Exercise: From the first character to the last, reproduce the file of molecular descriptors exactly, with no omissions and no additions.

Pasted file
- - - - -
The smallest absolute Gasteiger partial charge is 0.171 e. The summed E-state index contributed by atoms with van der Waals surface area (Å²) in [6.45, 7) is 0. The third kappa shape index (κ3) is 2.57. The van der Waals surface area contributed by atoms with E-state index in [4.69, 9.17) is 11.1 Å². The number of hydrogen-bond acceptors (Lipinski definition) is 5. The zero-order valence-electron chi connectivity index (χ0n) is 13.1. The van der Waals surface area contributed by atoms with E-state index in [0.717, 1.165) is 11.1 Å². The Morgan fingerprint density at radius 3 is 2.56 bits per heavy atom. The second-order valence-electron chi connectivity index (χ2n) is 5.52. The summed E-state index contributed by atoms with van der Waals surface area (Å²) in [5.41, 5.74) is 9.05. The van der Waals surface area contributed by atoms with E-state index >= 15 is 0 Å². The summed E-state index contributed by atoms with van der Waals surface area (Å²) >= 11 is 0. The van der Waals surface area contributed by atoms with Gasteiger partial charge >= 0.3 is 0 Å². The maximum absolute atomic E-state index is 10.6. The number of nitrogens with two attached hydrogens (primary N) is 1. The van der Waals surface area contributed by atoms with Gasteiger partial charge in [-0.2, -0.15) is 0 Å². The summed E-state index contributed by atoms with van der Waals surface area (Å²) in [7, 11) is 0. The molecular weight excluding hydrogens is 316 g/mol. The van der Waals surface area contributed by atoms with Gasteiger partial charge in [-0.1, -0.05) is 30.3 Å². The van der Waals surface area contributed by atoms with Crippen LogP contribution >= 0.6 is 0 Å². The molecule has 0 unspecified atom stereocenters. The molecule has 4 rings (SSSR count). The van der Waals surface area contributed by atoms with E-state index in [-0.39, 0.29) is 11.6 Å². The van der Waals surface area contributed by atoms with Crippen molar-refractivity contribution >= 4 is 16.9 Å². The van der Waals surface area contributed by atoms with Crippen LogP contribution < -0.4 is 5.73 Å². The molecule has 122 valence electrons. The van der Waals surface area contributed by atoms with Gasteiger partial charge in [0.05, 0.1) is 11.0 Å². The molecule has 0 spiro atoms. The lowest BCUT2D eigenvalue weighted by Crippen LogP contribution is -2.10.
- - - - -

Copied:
The smallest absolute Gasteiger partial charge is 0.171 e. The summed E-state index contributed by atoms with van der Waals surface area (Å²) in [6.45, 7) is 0. The third kappa shape index (κ3) is 2.57. The van der Waals surface area contributed by atoms with E-state index in [4.69, 9.17) is 11.1 Å². The number of hydrogen-bond acceptors (Lipinski definition) is 5. The zero-order valence-electron chi connectivity index (χ0n) is 13.1. The van der Waals surface area contributed by atoms with E-state index in [0.717, 1.165) is 11.1 Å². The Morgan fingerprint density at radius 3 is 2.56 bits per heavy atom. The second-order valence-electron chi connectivity index (χ2n) is 5.52. The summed E-state index contributed by atoms with van der Waals surface area (Å²) in [5.41, 5.74) is 9.05. The van der Waals surface area contributed by atoms with E-state index >= 15 is 0 Å². The summed E-state index contributed by atoms with van der Waals surface area (Å²) >= 11 is 0. The van der Waals surface area contributed by atoms with Gasteiger partial charge >= 0.3 is 0 Å². The maximum absolute atomic E-state index is 10.6. The number of nitrogens with two attached hydrogens (primary N) is 1. The van der Waals surface area contributed by atoms with Gasteiger partial charge in [-0.2, -0.15) is 0 Å². The summed E-state index contributed by atoms with van der Waals surface area (Å²) in [7, 11) is 0. The molecular weight excluding hydrogens is 316 g/mol. The van der Waals surface area contributed by atoms with Gasteiger partial charge in [-0.1, -0.05) is 30.3 Å². The van der Waals surface area contributed by atoms with Crippen LogP contribution >= 0.6 is 0 Å². The molecule has 0 unspecified atom stereocenters. The molecule has 4 rings (SSSR count). The van der Waals surface area contributed by atoms with E-state index in [-0.39, 0.29) is 11.6 Å². The van der Waals surface area contributed by atoms with Crippen molar-refractivity contribution >= 4 is 16.9 Å². The van der Waals surface area contributed by atoms with Crippen LogP contribution < -0.4 is 5.73 Å². The molecule has 122 valence electrons. The van der Waals surface area contributed by atoms with Gasteiger partial charge in [0.05, 0.1) is 11.0 Å². The molecule has 0 spiro atoms. The lowest BCUT2D eigenvalue weighted by Crippen LogP contribution is -2.10.